Reading Comprehension - Last Minute Refresher

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Okay my LSAT prep friends, we are only two days away from the February 2015 LSAT! I hope you are all as excited as I am. As we discussed, today should be your last day of taking a full practice LSAT. Take it fully timed, preferably with a proctor. Remember, you can always use TestMax’s Exam Proctor app to proctor any of your exams, if you don’t want to pester the people around you! Make sure to grade the exam and go over it thoroughly. Analyze your mistakes and try and discern which techniques you utilized on the questions you marked correctly and make sure to transfer those specific skills and techniques onto those you did not.

I thought, since we are so close to exam day, I could give you a quick Reading Comprehension refresher—seeing as we haven’t discussed that section in a while. Remember that this section is the most subjective. Everyone reads and retains information differently. The main things you should always watch out for are the main point of the passage, the author’s tone, and the purpose of the passage. Those three concepts are at the heart of every question in the Reading Comprehension passage.

A good trick to keeping track is to constantly ask yourself these three questions:

  1. What is the author saying? MAIN POINT
  2. How is the author saying it? TONE
  3. Why is the author saying it? PURPOSE

It’s important to remember that while annotations can be helpful, you should try to keep them to a minimum. More often than not I see many students rewrite the passage in the margins, therein wasting their precious time and paying less attention to what the passage is actually saying by focusing on transcribing the passage. A lot of times, I’ll jot down a concise sentence of what each paragraph was about in the margin to use as a roadmap through the passage.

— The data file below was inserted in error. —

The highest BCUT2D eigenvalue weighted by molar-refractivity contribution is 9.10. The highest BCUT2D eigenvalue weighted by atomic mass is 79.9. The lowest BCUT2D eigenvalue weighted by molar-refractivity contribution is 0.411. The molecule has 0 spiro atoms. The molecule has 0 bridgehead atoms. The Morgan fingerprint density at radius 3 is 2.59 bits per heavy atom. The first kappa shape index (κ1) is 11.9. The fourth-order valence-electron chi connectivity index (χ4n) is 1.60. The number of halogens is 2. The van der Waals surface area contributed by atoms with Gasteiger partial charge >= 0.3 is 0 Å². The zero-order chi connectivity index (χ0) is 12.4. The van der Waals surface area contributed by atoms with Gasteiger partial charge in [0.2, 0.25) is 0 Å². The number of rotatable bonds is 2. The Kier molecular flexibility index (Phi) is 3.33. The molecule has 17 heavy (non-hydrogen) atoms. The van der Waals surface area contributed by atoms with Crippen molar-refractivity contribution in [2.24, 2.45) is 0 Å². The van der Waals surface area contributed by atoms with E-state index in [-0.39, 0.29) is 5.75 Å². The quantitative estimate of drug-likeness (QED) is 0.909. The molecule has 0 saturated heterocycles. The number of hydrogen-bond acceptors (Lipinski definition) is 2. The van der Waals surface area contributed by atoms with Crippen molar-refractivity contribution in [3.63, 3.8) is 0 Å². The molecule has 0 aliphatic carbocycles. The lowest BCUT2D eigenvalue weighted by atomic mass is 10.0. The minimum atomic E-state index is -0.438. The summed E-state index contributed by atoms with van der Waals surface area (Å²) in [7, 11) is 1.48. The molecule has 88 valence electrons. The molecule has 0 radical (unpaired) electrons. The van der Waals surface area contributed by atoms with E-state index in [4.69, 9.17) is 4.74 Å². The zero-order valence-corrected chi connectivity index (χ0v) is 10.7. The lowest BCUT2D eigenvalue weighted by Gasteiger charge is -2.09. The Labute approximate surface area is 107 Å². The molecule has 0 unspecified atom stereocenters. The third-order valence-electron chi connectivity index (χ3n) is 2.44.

Each exam will have four passages made up of one science passage, one humanities passage, one legal passage and one social science passage. I like flipping through the passages and doing them in the order I like best. For instance, I always finish the humanities passage first, then the science passage, then the social science passage and then lastly the legal passage. Again, the Reading Comprehension passage is very subjective. So if you find skipping around the passages too distracting, then you should just finish them consecutively.*

And lastly, I know a big complaint from this section is the lack of time. It’s important to remember that every correct answer earns you one point, regardless of whether it was from a difficult question or easy question.  A lot of students will get stuck trying to answer the last few questions of a passage, wasting time they could have used to just begin the next passage. If you find that a question is taking you too long, skip it!

Alright, don’t fret. Take a quick break after you practice LSAT today and just get in some productive reading. Reading is always helpful for your focus and endurance on the exam. Good luck to those of you studying for the February LSAT!

Happy Studying!

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*If you decide to jump any questions, MAKE SURE YOU NOTE YOUR ANSWER SHEET! The last thing you want to do is misbubble.

Updated on Aug 18, 2016